Wednesday, June 10, 2009

One Visible M and One invisible One

I can't see the belly band nor are the two eyasses next to each other for comparison so I am tentatively saying that this is Secundus.
In fact I don't see Primus at all during this trip but there is rustling in various parts of the oak tree, therefore I surmise that Primus is branching in parts of the tree that keep her masked from me. Also Secundus keeps looking at differing areas in the tree at something I can't see.

7:39:54 pm
Suddenly I remember I sat a $50 Nikon battery down on the counter in the ladies room at Thresherman's Park and neglected to pick it up again. SHOOT!
I jump in the car and race back...MUCH MORE TO COME...


Sally said...

Gee, does that juvie in the tree have a particularly wide, pronounced white terminal tail band or am I just noticing this characteristic in juveniles for the first time? Wish I had other juve tail snaps to compare easily, no time for that tonight!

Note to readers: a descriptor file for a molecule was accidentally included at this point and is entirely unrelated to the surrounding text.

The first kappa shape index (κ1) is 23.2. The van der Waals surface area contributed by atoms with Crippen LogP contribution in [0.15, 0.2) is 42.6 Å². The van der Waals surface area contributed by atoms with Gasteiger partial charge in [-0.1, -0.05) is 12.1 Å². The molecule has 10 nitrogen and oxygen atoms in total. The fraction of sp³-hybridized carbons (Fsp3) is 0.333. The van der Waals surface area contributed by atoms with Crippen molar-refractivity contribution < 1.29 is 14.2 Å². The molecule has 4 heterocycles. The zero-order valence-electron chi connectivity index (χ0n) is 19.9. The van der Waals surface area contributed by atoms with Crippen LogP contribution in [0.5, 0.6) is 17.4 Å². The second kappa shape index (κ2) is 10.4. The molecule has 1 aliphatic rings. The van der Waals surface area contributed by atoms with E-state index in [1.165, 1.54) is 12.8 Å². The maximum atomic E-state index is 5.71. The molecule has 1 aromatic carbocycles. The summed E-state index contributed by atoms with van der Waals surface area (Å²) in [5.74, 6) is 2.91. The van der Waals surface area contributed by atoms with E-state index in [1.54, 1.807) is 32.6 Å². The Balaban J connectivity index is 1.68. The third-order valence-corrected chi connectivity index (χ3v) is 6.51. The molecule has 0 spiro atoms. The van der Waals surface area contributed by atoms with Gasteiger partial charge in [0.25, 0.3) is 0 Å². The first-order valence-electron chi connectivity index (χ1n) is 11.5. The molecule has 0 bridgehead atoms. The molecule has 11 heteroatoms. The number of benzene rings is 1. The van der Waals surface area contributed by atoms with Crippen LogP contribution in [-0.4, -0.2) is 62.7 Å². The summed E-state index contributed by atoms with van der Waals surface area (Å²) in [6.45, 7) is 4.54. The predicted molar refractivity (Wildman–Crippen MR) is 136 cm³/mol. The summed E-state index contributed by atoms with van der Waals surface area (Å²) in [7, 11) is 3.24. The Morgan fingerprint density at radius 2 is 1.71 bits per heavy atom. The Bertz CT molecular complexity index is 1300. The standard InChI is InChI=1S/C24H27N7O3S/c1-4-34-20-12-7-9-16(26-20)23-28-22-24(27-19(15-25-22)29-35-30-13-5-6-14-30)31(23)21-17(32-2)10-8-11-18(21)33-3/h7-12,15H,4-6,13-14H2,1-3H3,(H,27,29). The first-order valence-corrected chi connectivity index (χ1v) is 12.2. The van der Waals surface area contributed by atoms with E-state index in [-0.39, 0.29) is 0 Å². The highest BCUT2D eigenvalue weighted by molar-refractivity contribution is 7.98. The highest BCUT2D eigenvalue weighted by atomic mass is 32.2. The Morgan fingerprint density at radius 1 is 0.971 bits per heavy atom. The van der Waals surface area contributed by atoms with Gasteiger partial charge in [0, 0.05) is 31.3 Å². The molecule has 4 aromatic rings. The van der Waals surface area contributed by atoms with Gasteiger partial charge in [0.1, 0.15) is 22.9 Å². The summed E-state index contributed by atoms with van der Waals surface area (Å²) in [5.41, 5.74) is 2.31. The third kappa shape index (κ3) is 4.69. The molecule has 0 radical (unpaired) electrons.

The two portland eyasses were re-nested as was the third Franklin eyass that had been taken to rehab following a difficult fledge.

Donegal Browne said...

I think that's about normal in the way of the white band, BUT these rural hawks have far less damage to their feathers from buildings and are far cleaner. We are not talking lack of hygiene on the part of urban hawks. Rural hawks aren't confined to small nests on grime covered buildings where even the rain mixes with particulate matter on the way down through the vehicle emissions. The environment of rural hawks is just cleaner and the hawks look it. Not that I've thought urban hawks looked dirty,mind you, it's just these guys look more pristine somehow. Have you noticed all the lichen on the bark of that Oak tree? Lichen is a marker of clean air, as is the brilliant blue of the sky when the weather is clear. Therefore I think that the white tail bar on these eyasses is what the tail bar actually looks like.